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August 2, 2013
The House and Senate Subcommittees on Commerce, Justice, Science and related agencies recently passed their respective appropriations bills, but they have yet to receive floor votes. Even if the bills are passed by each chamber, they are so far apart that conferencing them seem unlikely at this time.
|Request in Billions of Dollars|
The sharp contrast in appropriated amounts begins with the House and Senate budget committees. House appropriators are working under a total discretionary spending cap of $966B, with $414B for non-defense discretionary. The Senate appropriators are working under a total discretionary spending cap of $1,058B, $91B more than the House. Moreover, the $91B is entirely located in non-defense discretionary where Senate appropriators are working with $506B.
For the National Science Foundation (NSF), the Senate appropriates a similar amount to President Obama’s budget request, though it is lower in Research & Related Activities (R&RA). The Senate would provide $7.42B to NSF, $6.01B for (R&RA), $210M for Major Research Equipment and Facilities Construction (MREFC), and $880M for Education and Human Resources (EHR). The Senate appropriations are a significant increase over the sequestered funding NSF received this year. Additionally, the Senate appropriations bill includes language praising NSF for its “merit-reviewed, competitive process,” noting that companies such as Google got their start with an NSF grant.
The House opted to stick more closely with the FY13 sequestered funding that NSF received. Overall, the House bill would provide $7.00B to NSF, $5.68B for R&RA, $182M for MREFC, and $825M for EHR. Of note is the fact that the House appropriations bill admonishes NSF and instructs NSF to “improve its ability to articulate the value and scientific merit of its research grants and explain the peer review process that results in research funding decisions.” Such a statement from House appropriators speaks to a growing concern among House Republicans that the NSF is not appropriately stewarding taxpayer dollars, and that Congress may need to step in with greater oversight. One example of increased oversight: House Science Committee Chair, Rep. Lamar Smith (R-TX), recently sent a letter to NSF Acting Director Cora Marrett requesting confidential information on five grants NSF chose to fund.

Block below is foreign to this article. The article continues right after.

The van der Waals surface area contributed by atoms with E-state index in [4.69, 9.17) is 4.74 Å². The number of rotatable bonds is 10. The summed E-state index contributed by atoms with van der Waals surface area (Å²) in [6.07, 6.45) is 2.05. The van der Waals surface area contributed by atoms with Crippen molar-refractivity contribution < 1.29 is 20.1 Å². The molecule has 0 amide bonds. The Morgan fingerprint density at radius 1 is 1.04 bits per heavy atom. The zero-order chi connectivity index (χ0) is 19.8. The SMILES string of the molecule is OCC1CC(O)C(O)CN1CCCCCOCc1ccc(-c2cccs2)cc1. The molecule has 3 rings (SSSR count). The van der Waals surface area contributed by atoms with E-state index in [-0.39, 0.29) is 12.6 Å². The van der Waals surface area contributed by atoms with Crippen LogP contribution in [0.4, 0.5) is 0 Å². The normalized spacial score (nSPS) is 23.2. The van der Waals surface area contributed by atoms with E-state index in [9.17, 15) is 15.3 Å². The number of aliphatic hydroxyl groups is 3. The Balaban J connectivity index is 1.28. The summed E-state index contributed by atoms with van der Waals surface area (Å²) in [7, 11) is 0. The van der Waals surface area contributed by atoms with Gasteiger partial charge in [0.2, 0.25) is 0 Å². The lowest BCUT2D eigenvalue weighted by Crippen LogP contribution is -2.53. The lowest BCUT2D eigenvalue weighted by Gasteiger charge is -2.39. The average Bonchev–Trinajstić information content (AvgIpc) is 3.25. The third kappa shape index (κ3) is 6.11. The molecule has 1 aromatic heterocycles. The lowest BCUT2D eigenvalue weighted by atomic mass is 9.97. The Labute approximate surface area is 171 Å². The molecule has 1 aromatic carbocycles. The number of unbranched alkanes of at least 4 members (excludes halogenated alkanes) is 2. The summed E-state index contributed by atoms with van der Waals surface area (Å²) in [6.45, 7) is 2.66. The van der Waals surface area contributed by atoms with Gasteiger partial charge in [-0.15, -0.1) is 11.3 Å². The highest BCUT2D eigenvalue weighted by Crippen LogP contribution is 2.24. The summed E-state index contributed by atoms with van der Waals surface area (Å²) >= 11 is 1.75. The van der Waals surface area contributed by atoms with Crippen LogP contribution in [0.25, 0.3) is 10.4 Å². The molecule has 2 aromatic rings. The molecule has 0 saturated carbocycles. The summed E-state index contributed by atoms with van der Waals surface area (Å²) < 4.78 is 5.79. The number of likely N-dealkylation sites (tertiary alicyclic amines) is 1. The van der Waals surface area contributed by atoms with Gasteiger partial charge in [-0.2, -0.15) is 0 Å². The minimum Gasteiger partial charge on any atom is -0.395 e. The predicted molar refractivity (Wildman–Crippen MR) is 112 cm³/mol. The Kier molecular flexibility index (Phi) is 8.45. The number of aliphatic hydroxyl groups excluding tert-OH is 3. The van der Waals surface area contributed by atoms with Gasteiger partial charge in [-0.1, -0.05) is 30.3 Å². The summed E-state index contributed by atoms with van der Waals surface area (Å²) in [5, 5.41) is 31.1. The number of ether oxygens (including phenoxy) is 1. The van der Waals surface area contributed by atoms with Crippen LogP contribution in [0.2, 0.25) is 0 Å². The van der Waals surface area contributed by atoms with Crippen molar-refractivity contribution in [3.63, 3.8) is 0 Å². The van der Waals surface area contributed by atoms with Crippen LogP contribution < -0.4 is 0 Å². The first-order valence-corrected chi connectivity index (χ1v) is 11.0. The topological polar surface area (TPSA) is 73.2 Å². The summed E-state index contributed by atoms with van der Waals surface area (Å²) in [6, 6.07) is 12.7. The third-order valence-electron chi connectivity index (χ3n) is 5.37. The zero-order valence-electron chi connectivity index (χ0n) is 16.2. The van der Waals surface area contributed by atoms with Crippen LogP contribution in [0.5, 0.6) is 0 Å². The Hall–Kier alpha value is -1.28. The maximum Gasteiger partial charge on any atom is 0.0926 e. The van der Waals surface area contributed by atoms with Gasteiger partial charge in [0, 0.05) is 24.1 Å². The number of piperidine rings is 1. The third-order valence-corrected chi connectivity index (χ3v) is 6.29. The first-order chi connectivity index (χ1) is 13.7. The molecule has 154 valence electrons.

The National Institute of Standards and Technology (NIST) appropriations did not contain language as ideologically divided as NSF, but still there are significant differences in funding. The House bill would appropriate $609M for Scientific and Technical Research Services (STRS) and $55M for Construction of Research Facilities (CRF). The Senate bill would appropriate $703M for STRS and $60M for CRF.
The Office of Science and Technology Policy (OSTP) would receive similarly scaled funding from the House and Senate bills. The House bill would appropriate $5.45B for OSTP and the Senate would appropriate $5.66B.
The National Aeronautics and Space Administration (NASA) Office of Science is, again, similarly scaled in funding between the House and Senate. The House bill would appropriate $4.78B for NASA Science and the Senate would appropriate $5.15B.
What is worrisome is that science has long been a bastion for bipartisan effort. A decade ago, Republicans and Democrats joined together to pass America COMPETES in a bipartisan effort. These days, however, the bipartisan landscape is shifting toward partisanship. And the ideological divides mean that not only is another Continuing Resolution likely, but also that mission agencies must focus on winning political battles rather than overcoming scientific hurdles.